Isaac Kfir, Advisory Board, International Institute for Justice and the Rule of Law and Adjunct Professor, Charles Sturt University
One reason for the growing divisions is that Americans increasingly self-segregate. They live in communities that reinforce their political, social, religious, and philosophical views, which facilitates the growth of visceral political anger. Consequently, everything is political and personal, and compromises are virtually impossible.
The election and its result highlighted that millions of Americans, despite plenty of factual evidence to the contrary, hold views not based on empirical evidence. Millions believe that the 2020 election was neither free nor fair and that Democrats support globalist cabals, child-trafficking and paedophilia rings, culminating in last week’s storming of the Capitol Building to try to stop Congress certifying the result
Tribalism In Covid-19 Response
The tribalism is most visible in the way many Americans have responded to the Covid-19 pandemic with 76% of Republicans and GOP-leaning independents asserting that the US had done a good job in dealing with the coronavirus outbreak, even though the virus continues to run rampant across the country. Despite plenty of evidence to the contrary, around 29% of Americans believe Covid-19 is an intentional bioweapon, while others believe Bill Gates had planned the pandemic or that 5G technology is responsible for the outbreak.
Without tackling the infodemic, a Biden administration would struggle because proponents of disinformation (the intentional spreading of untruths) and adherents of misinformation (belief in untruth) have increasingly moved from the fringe to the center.
A study from the Cornell Alliance for Science identified US President Donald Trump as the world’s biggest disseminator of Covid-19 misinformation. It is therefore unsurprising that so many Americans question, not only the root of the pandemic, but how to combat it.
Soon after being declared winner, President-elect Joe Biden announced the establishment of a Covid-19 advisory board composed of public health experts, whose role would be to aid in coordinating the response to the pandemic. However, relying on science is problematic as hyper-politicization has meant that many Americans mistrust scientific findings and believe they are biased.
Apart from a highly partisan Congress which is likely to stall many of Biden’s policies, the administration would also need to grapple with Trump’s judicial legacy. Trump not only appointed three Supreme Court justices, thus altering the political leaning of the court, but he reversed the trend of promoting diversity. For example, in 1977, the judiciary was predominantly white and male, but successive presidents worked hard to bring forth minorities onto the bench to reflect the true nature of American society. Trump’s nominees could end up slowing down or torpedoing an ambitious, reformist agenda. Challenging the legitimacy of the courts would only add to the growing division, especially as studies indicate that over 60% of Americans have faith in the judicial branch.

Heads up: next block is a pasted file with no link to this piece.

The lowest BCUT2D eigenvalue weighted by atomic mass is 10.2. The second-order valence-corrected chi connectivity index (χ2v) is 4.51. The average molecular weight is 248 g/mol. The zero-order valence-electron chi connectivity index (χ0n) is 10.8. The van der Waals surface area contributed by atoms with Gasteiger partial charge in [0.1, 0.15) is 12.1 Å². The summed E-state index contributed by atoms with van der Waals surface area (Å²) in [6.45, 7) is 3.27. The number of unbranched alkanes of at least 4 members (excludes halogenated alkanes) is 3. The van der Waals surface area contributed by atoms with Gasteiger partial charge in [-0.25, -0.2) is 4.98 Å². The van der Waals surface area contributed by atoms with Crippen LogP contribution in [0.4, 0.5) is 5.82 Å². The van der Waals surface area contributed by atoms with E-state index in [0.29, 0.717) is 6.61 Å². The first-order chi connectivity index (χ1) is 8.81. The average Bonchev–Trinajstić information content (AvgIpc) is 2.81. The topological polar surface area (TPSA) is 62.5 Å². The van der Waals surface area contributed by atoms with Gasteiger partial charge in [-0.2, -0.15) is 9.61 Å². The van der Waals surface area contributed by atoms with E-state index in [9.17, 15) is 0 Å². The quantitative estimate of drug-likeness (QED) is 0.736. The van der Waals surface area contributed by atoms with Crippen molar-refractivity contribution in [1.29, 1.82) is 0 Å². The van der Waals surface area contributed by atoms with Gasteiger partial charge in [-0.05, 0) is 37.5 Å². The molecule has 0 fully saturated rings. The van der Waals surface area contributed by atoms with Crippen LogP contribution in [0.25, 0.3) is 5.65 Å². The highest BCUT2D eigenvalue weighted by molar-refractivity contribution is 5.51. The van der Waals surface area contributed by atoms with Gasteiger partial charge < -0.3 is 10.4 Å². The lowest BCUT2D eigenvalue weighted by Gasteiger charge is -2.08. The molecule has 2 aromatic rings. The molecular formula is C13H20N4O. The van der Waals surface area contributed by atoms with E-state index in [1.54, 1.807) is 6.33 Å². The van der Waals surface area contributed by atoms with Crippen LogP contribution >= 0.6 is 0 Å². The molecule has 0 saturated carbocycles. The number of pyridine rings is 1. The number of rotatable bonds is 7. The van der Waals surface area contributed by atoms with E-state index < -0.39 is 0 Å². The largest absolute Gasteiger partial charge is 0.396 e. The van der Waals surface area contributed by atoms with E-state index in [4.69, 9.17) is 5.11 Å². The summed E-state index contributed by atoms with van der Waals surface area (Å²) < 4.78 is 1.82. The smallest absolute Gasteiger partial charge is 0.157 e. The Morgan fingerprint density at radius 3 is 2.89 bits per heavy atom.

Biden’s principal task should be to use the White House pulpit to speak to people, connect with them and persuade them to abandon their hyper-partisanship. He should reject Trump’s usage of executive orders and regulatory discretion, particularly when things will get tough, such as the Senate refusing to confirm his nominees. As an experienced bridge-builder, he must bring people to the Oval Office to persuade them to support empirically-sound policies and remind his opponents that he secured the support of over 80 million Americans.
Biden Suited To Bridge Political Gap
Biden is uniquely suited to address many of these challenges. Firstly, his age may be an advantage — he has lived through many changes, and he can rely on those experiences as he reaches out to people. Secondly, he has blue-collar roots, and the fact that he did not attend an Ivy League university would appeal to many Americans suspicious of elites. And finally, his religious commitment gives him a unique ability to speak to many of Trump’s religious supporters — he just needs to find the tone.
The Biden administration will also face many demands from Progressives claiming that they worked very hard to get Biden elected. They will argue, with merit, that having a moderate agenda — one designed to win over moderate Republicans and Independents — is a betrayal. However, Biden has stated that his goal is to heal America and to bring about an element of stability. To pacify Progressives, he must emphasize that he is overseeing a transitional administration designed to restore civility and unity and lay the foundation for a Kamala Harris presidential run.
Reversing the infodemic would take time, as it calls for healing divisions and encouraging many Americans to abandon many strongly-held ideas, which requires empathy. Biden has the skills to bring about positive change, and for the sake of many Americans and the world, we hope that he succeeds.
European Eye on Radicalization aims to publish a diversity of perspectives and as such does not endorse the opinions expressed by contributors. The views expressed in this article represent the author alone.